Dannon hands down sustainability standards to farmers

In the latest example of a major food company embedding sustainability and responsible sourcing into their supply chain, yogurt giant Dannon is set to announce that farmers must adhere to “Dannon-dictated animal welfare standards and work to improve and conserve soil on their farms,” The New York Times reports. As Sustainly documents in its most recent Trend Briefing on Food and Drink, Dannon’s move can be explained by a growing need from all producers to “tap into the public’s growing concern about the source of its food,” as the NYT writes.

Google, Uber et al lobby for self-driving vehicles

Some of world’s biggest transportation companies have joined together to speed up the adoption of self-driving vehicles on America’s roads, The Verge reports. Google, Ford, Uber, Lyft and Volvo have launched a new lobbying group called the Self-Driving Coalition for Safer Streets. “It's a power move by some of the most high-profile names behind the still nascent technology, made at a time when regulators and policymakers in Washington, DC are still wrapping their heads around the concept of self-driving cars,” The Verge writes.

Self-drive trucks complete cross Europe experiment

Over on this side of the pond the self-drive revolution is also continuing apace. The Guardian reports that multiple convoys of wirelessly-connected trucks (known as truck platoons apparently) have just successfully completed self-driving trips from factories in Sweden and Germany all ending up in Rotterdam. For this experiment human drivers were on board even though the trucks drove themselves but Dutch infrastructure and environment minister, Melanie Schultz van Haegen, believes the future is clear. “Truck platooning will ensure cleaner and more efficient transport. Self-driving vehicles also contribute to road safety because most accidents are caused by human failure,” she told the Guardian.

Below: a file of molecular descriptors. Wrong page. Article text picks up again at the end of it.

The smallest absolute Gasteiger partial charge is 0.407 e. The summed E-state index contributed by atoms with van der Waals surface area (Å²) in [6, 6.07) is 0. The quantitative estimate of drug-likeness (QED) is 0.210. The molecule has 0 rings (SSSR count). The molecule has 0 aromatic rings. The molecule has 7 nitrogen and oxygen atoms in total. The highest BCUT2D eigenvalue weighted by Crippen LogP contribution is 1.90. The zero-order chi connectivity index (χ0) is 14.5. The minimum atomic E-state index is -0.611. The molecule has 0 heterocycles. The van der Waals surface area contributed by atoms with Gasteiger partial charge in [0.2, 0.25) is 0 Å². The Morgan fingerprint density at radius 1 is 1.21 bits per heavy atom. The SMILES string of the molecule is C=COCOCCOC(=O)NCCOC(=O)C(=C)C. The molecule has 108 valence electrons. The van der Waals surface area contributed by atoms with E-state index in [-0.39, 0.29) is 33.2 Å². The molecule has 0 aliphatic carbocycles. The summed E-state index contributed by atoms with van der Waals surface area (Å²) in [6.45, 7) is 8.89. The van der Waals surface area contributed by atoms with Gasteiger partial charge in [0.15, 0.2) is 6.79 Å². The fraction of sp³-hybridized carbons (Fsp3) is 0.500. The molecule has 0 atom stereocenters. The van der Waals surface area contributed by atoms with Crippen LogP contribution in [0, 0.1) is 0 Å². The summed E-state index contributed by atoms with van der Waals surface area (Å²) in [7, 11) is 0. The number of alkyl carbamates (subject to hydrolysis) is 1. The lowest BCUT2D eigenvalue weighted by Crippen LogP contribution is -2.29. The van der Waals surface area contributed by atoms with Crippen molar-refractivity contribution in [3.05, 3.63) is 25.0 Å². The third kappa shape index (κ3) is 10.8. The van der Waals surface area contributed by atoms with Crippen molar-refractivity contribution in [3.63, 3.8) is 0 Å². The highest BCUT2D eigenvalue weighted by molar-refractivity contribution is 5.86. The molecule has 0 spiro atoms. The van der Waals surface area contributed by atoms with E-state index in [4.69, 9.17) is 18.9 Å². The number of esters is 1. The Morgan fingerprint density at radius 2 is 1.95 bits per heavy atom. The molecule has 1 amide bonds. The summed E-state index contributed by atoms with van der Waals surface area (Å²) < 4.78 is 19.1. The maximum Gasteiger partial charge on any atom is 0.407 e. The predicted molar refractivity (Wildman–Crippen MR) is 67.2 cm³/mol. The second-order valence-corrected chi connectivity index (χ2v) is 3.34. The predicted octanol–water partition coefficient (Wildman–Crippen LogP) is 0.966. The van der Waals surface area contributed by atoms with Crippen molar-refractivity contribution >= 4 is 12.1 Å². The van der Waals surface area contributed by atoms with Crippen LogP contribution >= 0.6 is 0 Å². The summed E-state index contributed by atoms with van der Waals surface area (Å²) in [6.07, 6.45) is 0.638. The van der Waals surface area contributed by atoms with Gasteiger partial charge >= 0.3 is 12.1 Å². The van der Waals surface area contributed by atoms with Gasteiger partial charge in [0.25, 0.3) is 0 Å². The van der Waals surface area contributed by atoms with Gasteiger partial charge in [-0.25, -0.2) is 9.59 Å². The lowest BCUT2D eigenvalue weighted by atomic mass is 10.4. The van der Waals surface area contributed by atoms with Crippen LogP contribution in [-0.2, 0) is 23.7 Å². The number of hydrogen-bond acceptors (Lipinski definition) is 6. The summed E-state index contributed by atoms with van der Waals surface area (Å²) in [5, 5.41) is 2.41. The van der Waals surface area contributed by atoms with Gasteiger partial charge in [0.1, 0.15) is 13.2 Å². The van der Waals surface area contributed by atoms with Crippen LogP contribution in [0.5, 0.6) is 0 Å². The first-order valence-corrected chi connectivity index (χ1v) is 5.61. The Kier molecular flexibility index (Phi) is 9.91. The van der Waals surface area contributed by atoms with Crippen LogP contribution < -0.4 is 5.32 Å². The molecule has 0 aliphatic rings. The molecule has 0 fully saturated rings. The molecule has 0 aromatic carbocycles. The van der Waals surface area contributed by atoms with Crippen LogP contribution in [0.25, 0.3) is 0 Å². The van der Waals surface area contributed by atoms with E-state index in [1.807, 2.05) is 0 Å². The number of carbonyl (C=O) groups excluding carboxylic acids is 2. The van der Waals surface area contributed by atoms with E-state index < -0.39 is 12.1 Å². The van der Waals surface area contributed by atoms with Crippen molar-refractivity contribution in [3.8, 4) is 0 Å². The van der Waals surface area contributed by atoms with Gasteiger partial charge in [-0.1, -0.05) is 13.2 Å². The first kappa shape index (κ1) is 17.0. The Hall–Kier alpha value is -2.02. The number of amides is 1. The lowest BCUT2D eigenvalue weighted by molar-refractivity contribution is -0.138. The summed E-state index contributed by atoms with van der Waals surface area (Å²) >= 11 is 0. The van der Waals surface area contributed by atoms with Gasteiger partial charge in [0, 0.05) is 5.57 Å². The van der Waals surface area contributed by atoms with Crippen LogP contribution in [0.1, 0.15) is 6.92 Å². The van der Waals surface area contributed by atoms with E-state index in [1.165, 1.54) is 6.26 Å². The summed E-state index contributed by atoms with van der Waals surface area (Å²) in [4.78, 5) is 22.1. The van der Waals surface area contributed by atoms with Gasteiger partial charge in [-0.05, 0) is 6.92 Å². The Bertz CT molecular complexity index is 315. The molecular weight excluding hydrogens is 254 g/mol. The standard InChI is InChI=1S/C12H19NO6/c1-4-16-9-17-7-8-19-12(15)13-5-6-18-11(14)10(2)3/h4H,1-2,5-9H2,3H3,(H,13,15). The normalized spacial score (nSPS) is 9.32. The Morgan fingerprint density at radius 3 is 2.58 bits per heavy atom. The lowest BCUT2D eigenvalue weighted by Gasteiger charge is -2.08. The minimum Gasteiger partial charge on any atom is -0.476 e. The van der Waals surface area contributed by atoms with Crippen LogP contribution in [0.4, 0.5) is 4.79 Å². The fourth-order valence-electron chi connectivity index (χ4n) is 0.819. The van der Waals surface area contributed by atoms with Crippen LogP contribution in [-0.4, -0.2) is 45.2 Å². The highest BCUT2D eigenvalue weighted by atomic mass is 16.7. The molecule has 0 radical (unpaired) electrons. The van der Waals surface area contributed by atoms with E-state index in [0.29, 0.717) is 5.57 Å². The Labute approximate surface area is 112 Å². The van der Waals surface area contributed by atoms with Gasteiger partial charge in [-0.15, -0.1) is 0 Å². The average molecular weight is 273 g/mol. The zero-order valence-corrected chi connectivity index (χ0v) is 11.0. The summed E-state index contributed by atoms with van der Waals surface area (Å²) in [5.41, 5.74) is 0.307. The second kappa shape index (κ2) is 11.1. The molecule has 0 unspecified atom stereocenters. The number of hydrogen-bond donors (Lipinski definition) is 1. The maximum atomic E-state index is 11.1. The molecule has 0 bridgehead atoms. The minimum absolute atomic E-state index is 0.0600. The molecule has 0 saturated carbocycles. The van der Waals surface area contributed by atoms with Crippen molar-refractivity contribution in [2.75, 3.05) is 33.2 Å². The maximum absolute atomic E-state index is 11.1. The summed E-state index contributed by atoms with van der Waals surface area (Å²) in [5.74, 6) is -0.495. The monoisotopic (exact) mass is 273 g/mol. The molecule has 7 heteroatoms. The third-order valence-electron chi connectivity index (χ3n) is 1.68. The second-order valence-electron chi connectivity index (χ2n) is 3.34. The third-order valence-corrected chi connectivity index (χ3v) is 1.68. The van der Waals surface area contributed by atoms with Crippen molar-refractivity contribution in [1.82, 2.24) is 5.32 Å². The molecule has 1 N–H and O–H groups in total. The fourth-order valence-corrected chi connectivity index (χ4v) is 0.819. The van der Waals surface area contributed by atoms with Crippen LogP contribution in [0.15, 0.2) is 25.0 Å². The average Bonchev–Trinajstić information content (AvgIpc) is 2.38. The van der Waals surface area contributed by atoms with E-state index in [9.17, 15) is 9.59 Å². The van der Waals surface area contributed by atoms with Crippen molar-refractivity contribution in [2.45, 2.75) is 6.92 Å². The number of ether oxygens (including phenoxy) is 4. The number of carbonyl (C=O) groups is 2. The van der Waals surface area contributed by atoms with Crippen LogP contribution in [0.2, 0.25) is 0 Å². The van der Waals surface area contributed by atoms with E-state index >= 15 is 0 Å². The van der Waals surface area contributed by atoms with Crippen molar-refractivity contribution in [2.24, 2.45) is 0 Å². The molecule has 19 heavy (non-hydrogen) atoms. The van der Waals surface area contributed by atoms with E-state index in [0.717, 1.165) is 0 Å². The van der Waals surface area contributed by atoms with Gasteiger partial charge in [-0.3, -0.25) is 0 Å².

Why your company needs a mission not a CSR program

That’s the opinion shared in a 3BL Media post as it considers what Millennials seek in a company they admire and want to work for. Writer Scott Davis from Versaic argues that while corporate social responsibility is important for attracting millennial talent they don’t want to a community or social commitment baked into the company’s mission, not parcelled out into a CSR department. All sound thinking and you don’t have to be a Millennial to share that opinion.

The Sharing Economy made simple

Finally today, still trying to get your head around sharing services rather than owning more stuff? The BBC has this boilerplate explainer of the so-called Sharing Economy that will have an estimated value of $335 billion by 2025.



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